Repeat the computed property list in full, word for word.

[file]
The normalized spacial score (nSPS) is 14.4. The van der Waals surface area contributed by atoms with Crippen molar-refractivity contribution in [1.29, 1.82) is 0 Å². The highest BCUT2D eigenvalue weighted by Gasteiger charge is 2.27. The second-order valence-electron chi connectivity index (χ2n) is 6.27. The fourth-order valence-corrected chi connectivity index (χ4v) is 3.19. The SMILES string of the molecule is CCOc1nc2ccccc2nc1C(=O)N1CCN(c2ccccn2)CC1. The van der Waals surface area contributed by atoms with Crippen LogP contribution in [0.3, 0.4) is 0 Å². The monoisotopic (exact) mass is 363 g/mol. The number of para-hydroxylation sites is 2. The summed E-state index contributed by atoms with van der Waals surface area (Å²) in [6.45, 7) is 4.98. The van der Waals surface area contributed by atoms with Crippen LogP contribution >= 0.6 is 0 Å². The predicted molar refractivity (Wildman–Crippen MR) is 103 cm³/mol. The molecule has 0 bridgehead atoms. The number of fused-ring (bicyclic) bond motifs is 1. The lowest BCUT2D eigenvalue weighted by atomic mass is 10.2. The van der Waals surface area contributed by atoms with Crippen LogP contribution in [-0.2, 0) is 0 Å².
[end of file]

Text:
The normalized spacial score (nSPS) is 14.4. The van der Waals surface area contributed by atoms with Crippen molar-refractivity contribution in [1.29, 1.82) is 0 Å². The highest BCUT2D eigenvalue weighted by Gasteiger charge is 2.27. The second-order valence-electron chi connectivity index (χ2n) is 6.27. The fourth-order valence-corrected chi connectivity index (χ4v) is 3.19. The SMILES string of the molecule is CCOc1nc2ccccc2nc1C(=O)N1CCN(c2ccccn2)CC1. The van der Waals surface area contributed by atoms with Crippen LogP contribution in [0.3, 0.4) is 0 Å². The monoisotopic (exact) mass is 363 g/mol. The number of para-hydroxylation sites is 2. The summed E-state index contributed by atoms with van der Waals surface area (Å²) in [6.45, 7) is 4.98. The van der Waals surface area contributed by atoms with Crippen LogP contribution >= 0.6 is 0 Å². The predicted molar refractivity (Wildman–Crippen MR) is 103 cm³/mol. The molecule has 0 bridgehead atoms. The number of fused-ring (bicyclic) bond motifs is 1. The lowest BCUT2D eigenvalue weighted by atomic mass is 10.2. The van der Waals surface area contributed by atoms with Crippen LogP contribution in [-0.2, 0) is 0 Å².